Mars, the company behind popular chocolate bars like Snickers and Twix has pledged $1 billion dollars to fight climate change. This isn’t a company randomly pledging money to help communities or specific issues address climate change, instead they are focussing on themselves. Mars is the largest chocolate maker on the planet and are looking at ways that they can save the planet (and money) by changing what’s happening in their supply chain. Already the company has invested in renewable energy for their production facilities.
Although, some might claim this is just to stop their chocolate bars from melting.
Mars, the maker of Snickers, Twix, and M&Ms, has pledged to invest $1 billion over the next few years to fight climate change. The sustainability drive includes investment in renewable energy, food sourcing, cross-industry action groups, and farmers.
Barry Parkin, Mars’ Chief Sustainability Officer, warned that the consequences of inaction include “more extreme weather events…causing significant challenges and hardships in specific places around the world, whether that’s oceans rising or crops not growing successfully.” “We believe in the scientific view of climate science and the need for collective action,” he added.
Most of the news that gets covered here is related to new discoveries and good events happening around the world, but sometimes we need to take a step back from those discoveries and think deeper about what it all means. Recently NASA launched its most ambitious mission to Mars and they hope to find evidence of life.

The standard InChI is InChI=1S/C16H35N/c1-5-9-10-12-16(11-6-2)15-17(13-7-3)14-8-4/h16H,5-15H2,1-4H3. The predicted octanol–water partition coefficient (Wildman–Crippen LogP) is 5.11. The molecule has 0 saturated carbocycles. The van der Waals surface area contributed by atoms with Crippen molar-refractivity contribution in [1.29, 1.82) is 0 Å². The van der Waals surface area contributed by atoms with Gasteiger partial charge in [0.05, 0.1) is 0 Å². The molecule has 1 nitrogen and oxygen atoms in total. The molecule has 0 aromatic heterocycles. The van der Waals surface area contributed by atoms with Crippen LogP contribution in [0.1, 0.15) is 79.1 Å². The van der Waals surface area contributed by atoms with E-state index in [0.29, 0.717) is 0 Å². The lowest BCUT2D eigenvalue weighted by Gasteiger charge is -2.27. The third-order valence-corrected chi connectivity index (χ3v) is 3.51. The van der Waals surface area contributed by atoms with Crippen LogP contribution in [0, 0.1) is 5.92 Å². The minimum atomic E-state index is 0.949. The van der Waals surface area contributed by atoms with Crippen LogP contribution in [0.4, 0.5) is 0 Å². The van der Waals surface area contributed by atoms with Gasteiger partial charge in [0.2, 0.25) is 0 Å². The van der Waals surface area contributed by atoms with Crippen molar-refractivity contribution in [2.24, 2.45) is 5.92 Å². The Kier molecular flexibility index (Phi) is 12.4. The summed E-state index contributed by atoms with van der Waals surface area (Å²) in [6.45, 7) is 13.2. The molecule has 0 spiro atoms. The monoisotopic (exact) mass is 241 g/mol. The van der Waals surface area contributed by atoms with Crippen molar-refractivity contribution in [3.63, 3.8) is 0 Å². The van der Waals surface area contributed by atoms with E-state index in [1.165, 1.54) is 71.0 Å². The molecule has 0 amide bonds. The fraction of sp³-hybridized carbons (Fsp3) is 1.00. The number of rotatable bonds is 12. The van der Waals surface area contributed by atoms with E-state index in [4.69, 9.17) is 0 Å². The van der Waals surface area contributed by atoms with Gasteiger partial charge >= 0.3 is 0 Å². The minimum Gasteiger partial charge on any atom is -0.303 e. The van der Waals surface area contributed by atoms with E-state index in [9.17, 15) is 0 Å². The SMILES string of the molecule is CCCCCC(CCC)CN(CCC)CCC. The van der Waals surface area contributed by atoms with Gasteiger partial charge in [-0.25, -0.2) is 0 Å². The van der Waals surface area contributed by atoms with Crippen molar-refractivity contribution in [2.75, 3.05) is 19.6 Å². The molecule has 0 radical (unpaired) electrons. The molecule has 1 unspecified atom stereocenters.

But what is life?
Philosophers for hundreds of years have tried to answer this question and depending on who you ask we are closer or no closer than we were when humanity first asked such a question. Some people rely on old writings or established mythos for defining life, but those generally don’t old up when looking for something truly alien to us. Which leads us to something relatively new to the world of science and that is figuring out a sound and comprehensive definition for life for the purposes of scientific research.
Defining life poses a challenge that’s downright philosophical. There’s no ambiguity in looking for water, because we have a clear definition of it. That definition is the same whether you’re on Earth, on Mars, or in intergalactic space. It is the same whether you’re dealing with water as ice, liquid, or vapor. But there is no definition of life that’s universally agreed upon. When Portland State University biologist Radu Popa was working on a book about defining life, he decided to count up all the definitions that scientists have published in books and scientific journals. Some scientists define life as something capable of metabolism. Others make the capacity to evolve the key distinction. Popa gave up counting after about 300 definitions.
Things haven’t gotten much better in the years since Popa published Between Necessity and Probability: Searching for the Definition and Origin of Life in 2004. Scientists have unveiled even more definitions, yet none of them have been widely embraced. But now Edward Trifonov, a biologist at the University of Haifa in Israel, has come forward with a new attempt at defining life, based on a new strategy. Rather than add on yet another definition to the pile, he’s investigating the language that previous scientists have used when they talk about life.
Edward Trifonov: Life is self-reproduction with variations.
Trifonov acknowledges that each definition of life is different, but there’s an underlying similarity to all of them. “Common sense suggests that, probably, one could arrive to a consensus, if only the authors, some two centuries apart from one another, could be brought together,” he writes in a recent issue of the Journal of Biomolecular Structures and Dynamics (article PDF).
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